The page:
Dealing with solitude, harsh environment, limitless time, observation and self-reflection, Carlos Casas’ films are no more an encounter but something more intimate. His works are full of metaphors and images that speak to this sensibility. He explores to some extend uncharted territories, and through the discovery of landscapes and seems of cultural articulation, he implies new fields of thought. Part documentary, part art film, his new project Sanctuary is a site-specific infrasound environment and a cinematic gaze inspired by the mythical elephants’ graveyard – a place where elephants go to die. The film is an exploration of that myth, of memory, death and reincarnation, and of our own vision and understanding of the environment.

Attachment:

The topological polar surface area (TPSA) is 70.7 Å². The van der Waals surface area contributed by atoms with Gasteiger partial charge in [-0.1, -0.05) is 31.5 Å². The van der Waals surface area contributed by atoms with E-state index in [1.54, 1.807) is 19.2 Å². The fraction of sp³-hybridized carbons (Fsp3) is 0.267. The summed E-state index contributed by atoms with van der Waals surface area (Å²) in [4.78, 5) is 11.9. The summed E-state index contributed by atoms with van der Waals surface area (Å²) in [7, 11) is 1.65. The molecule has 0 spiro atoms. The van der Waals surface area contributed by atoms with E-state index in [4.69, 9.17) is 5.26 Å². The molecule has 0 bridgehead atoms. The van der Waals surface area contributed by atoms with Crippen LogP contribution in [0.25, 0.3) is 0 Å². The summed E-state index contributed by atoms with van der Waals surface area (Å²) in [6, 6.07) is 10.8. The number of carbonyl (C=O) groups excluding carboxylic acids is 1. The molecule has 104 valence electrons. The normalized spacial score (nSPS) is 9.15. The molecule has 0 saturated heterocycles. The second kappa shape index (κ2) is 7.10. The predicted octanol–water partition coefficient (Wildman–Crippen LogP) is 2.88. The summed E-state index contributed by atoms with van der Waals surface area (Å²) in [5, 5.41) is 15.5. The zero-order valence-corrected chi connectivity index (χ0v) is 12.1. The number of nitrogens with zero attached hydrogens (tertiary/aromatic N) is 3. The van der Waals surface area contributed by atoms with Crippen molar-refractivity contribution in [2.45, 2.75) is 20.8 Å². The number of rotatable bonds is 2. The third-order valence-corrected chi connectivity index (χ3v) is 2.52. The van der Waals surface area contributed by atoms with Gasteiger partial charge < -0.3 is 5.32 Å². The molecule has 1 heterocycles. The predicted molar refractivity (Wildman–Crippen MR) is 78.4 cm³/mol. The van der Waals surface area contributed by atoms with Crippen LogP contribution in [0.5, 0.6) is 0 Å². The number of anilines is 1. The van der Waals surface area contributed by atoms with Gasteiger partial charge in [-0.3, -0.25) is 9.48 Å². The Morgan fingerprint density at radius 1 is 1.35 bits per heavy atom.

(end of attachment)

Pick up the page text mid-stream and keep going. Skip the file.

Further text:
Joana Lazarova: In Sanctuary, you weave in an almost archeological mapping of an ancient story. Can you tell me more about it?